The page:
Hyperwarming Climate Could Turn Earth’s Poles Green
An Era of ice that has gripped Earth’s poles for 35 million years could come to an end as extreme global warming really begins to bite. Previously unknown sources of positive feedback - including “hyperwarming” that was last seen on Earth half a billion years ago - may push global temperatures high enough to send Earth into a hothouse state with tropical forests growing close to the poles.
Climate scientists typically limit themselves to the 21st century when predicting how human activity will affect global temperatures. The latest predictions are bolder, though: the first systematic forecasts through to 2300 are beginning to arrive.
They follow four possible futures, including one in which we rapidly cut emissions and another in which we burn fossil fuels into the 22nd century (Climatic Change, DOI: 10.1007/s10584-011-0157-y).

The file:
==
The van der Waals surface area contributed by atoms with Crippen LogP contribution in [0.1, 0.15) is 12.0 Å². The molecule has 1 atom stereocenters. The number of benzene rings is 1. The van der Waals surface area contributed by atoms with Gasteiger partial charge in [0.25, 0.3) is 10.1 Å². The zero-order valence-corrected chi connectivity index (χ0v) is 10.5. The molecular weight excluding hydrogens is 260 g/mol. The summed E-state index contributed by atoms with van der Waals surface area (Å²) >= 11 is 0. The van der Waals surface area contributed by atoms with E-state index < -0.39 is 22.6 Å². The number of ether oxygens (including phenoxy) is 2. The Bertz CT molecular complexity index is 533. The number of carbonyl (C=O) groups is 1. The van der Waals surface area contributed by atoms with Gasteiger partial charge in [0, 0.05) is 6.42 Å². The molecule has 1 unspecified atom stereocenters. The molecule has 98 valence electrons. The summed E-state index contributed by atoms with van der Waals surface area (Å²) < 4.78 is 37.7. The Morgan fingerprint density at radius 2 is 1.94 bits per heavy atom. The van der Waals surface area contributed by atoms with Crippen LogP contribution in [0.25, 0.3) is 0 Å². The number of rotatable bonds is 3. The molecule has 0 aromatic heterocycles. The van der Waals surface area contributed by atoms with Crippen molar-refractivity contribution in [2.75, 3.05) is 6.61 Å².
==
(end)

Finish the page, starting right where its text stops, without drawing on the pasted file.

Chris Jones of the UK Met Office in Exeter says that unpublished results suggest the “burn everything” scenario could see atmospheric carbon dioxide levels reach 2000 parts per million - the figure today is 388 ppm. That pulse of CO2 could lead to a global temperature rise of 10 °C.
Temperatures this high were last seen in the Eocene, 34 million years ago, says Paul Pearson of Cardiff University in the UK. Conditions were so different back then that the Canadian High Arctic was populated by plants that are now found in the south-eastern US (Proceedings of the Royal Society B, DOI: 10.1098/rspb.2011.1704).